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Stocks surged Tuesday, in the best start to a month in more than three years. The Dow closed up 2.1 percent at 16,865 and the S&P 500 bounced 2.4 percent to 1,978. Equities were boosted by a few factors, including February ISM manufacturing data, still in contraction at 49.5 but better than expected. Oil also rallied to close near the key $35 per barrel area, and that also helped lift stocks.
The ISM is the latest major data to show an upside surprise. Construction spending was reported on Tuesday as up 1.5 percent in January, which was better than expected, and durable goods data last Thursday was also better than expected.
"I think at the start of the year, there were the big worries. We're going to have a recession, and oil was going to go to $20, and the Fed was whistling past the graveyard, and no corporation would make any money again, and everything was going to over the cliff," said John Canally, market strategist and economist at LPL Financial. "Data this week clearly lowers the recession odds, and oil is stabilizing. People are a little more comfortable with how you're going to get out of it."
Central bankers also helped markets Tuesday. New York Fed President William Dudley sounded concerned about recent market turmoil, leading traders to speculate that the Fed would move away from its forecast for four rate hike this year.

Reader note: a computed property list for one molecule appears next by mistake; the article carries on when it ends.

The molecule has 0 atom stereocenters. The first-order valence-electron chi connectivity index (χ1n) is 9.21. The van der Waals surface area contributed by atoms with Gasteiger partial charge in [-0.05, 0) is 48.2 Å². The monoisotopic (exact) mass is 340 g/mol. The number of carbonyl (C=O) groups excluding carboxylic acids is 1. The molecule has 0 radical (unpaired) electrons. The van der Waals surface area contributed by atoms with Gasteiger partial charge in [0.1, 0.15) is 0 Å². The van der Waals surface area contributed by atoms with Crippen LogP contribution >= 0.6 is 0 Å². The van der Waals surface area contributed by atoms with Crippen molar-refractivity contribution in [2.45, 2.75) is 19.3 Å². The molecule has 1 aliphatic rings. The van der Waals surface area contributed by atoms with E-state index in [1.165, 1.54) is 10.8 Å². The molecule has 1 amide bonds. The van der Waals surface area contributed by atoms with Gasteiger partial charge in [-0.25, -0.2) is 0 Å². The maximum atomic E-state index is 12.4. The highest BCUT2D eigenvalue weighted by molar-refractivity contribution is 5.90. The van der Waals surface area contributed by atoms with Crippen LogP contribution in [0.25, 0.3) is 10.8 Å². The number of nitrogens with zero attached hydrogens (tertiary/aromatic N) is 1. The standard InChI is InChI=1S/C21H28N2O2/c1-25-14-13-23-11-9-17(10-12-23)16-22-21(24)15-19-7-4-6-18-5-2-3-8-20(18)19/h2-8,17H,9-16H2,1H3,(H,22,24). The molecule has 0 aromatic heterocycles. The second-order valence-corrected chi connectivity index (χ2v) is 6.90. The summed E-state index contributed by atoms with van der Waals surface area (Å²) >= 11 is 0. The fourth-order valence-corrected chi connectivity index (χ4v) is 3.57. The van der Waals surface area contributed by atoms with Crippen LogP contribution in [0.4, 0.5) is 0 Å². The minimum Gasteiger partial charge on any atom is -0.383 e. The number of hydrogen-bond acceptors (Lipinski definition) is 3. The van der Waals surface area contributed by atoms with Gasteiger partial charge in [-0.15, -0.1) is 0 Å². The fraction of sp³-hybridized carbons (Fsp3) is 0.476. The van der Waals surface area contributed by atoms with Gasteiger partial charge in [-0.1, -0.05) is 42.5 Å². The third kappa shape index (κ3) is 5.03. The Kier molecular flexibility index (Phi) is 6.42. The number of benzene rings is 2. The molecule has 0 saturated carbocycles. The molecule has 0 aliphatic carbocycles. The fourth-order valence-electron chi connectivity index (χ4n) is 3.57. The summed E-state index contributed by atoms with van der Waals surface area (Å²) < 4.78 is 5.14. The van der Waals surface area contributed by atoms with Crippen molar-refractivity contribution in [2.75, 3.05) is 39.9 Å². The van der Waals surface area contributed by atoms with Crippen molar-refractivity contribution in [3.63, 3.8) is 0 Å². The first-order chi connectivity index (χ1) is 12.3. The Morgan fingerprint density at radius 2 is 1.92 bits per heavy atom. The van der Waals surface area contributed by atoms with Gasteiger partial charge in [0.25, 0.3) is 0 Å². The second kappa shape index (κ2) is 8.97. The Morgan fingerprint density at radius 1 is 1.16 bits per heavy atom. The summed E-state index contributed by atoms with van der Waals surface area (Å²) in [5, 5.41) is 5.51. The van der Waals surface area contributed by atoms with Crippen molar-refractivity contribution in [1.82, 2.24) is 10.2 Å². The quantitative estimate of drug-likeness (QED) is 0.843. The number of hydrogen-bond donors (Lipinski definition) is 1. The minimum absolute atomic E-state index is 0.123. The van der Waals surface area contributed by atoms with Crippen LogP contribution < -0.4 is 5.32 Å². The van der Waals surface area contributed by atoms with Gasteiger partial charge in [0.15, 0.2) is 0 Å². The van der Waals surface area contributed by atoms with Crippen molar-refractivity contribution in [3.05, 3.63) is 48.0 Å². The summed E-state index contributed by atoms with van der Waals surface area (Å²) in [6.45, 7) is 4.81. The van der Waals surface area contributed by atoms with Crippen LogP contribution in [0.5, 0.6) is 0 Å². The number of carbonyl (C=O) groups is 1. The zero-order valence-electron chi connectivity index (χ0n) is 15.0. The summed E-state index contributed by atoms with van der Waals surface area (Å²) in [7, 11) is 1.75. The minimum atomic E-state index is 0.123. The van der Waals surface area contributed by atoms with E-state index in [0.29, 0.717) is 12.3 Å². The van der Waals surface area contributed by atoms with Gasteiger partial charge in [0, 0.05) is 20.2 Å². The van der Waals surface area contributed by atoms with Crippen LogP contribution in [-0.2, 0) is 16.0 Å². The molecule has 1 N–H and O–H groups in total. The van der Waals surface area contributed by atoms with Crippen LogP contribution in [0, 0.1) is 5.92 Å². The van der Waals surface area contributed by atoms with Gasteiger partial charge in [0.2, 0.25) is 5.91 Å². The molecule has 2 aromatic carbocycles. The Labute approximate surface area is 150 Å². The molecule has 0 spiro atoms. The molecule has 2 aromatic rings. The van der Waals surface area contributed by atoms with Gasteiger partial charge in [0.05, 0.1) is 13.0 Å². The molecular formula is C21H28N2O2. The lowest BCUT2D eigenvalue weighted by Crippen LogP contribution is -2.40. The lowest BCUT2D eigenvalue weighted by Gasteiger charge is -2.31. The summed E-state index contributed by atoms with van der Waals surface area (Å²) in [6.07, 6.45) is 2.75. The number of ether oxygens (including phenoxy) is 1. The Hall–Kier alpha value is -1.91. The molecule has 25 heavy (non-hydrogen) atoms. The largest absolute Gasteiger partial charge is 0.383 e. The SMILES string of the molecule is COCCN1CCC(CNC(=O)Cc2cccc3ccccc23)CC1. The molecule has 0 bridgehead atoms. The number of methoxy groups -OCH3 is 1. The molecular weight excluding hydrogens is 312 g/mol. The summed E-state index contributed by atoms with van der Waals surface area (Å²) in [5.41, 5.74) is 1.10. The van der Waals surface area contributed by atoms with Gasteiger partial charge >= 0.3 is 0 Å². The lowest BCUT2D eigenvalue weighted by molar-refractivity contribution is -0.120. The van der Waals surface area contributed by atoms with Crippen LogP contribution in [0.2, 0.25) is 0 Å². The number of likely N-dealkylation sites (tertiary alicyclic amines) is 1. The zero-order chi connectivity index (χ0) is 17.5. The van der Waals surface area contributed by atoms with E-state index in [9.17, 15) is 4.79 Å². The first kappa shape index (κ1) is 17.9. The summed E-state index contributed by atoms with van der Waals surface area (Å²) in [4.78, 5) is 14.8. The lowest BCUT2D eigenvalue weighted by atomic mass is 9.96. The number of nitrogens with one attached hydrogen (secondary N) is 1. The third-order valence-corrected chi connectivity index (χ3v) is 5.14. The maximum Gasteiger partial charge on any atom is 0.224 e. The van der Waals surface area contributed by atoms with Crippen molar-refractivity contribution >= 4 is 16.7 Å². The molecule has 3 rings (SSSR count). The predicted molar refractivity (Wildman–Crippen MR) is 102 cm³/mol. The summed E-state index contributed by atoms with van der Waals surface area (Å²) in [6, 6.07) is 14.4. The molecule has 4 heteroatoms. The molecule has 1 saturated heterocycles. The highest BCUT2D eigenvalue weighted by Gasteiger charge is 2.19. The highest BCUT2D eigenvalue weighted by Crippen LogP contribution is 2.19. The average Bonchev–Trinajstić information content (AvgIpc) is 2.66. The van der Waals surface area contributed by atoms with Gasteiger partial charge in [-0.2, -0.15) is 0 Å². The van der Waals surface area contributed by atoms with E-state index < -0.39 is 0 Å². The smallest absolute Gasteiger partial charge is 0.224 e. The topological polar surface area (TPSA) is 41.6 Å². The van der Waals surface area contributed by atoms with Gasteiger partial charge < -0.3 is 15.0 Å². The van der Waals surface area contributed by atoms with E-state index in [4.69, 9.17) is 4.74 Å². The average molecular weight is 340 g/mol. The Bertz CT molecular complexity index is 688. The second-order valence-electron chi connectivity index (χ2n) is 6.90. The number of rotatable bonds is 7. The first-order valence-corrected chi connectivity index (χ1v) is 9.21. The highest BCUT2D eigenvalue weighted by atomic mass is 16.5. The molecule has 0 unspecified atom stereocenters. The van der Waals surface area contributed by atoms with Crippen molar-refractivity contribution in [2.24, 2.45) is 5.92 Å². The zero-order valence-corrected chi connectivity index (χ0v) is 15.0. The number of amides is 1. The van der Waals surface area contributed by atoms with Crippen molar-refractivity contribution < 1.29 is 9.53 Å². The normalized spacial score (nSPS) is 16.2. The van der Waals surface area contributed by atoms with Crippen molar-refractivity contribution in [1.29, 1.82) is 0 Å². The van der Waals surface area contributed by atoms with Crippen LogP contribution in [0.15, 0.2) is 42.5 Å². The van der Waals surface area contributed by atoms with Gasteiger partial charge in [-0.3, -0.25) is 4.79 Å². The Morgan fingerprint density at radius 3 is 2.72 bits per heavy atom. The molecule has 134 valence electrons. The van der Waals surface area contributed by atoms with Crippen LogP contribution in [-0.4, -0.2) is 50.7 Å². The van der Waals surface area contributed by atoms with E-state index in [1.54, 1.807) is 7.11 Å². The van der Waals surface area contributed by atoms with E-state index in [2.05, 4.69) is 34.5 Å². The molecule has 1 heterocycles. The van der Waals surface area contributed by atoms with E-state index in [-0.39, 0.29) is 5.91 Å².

European Central Bank President Mario Draghi on Tuesday said that euro area inflation trends are weaker than expected, and that led to talk of more ECB easing when it meets next week. Traders also pointed to comments from U.S. Treasury Secretary Jack Lew who said commitments by China and other countries lowered the threat of currency depreciations that could hurt the world economy.
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Canally said there's clearly signs of relief about the economy. "It's not very good, but it's not a recession. I think in the beginning of the year, the chances of recession had gone up, but they've come down in the last couple of weeks," he said. "We still have to get through tomorrow's (ADP) data, and Friday with the jobs report, then the ECB next week and the Fed the Wednesday after that."
He said he will be paying close attention to how much rising prices or inflation are referenced in the Fed's Beige Book. Canally also said the Fed could lower its interest rate forecast when it meets later this month, and if it does and the dollar moves lower on that, the S&P could revisit its highs.
"If the Fed is stubborn maybe we go back to test 1,812 or go lower," he said.
Canally said the next battleground for stocks is the 2,030 level on the S&P 500. "We're in between ... the 1,950 level and 2,030. I think we may take a little pause," said Canally. He said the economic data will need to continue to come in better, but if there are more signs of inflation, the market could begin to fear Fed rate hikes.
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Paulsen said It's early to talk about new highs for the market, but he is seeing some promising signs. "I think one of the most telling market data points is the JNK ETF. It's almost back to unchanged for the year," he said.
SPDR Barclays High Yield Bond ETF (JNK) was up 1.8 percent Monday and is now unchanged for the year. The JNK ETF reflects activity in the high-yield market, where spreads have been narrowing after shooting wider in January and February.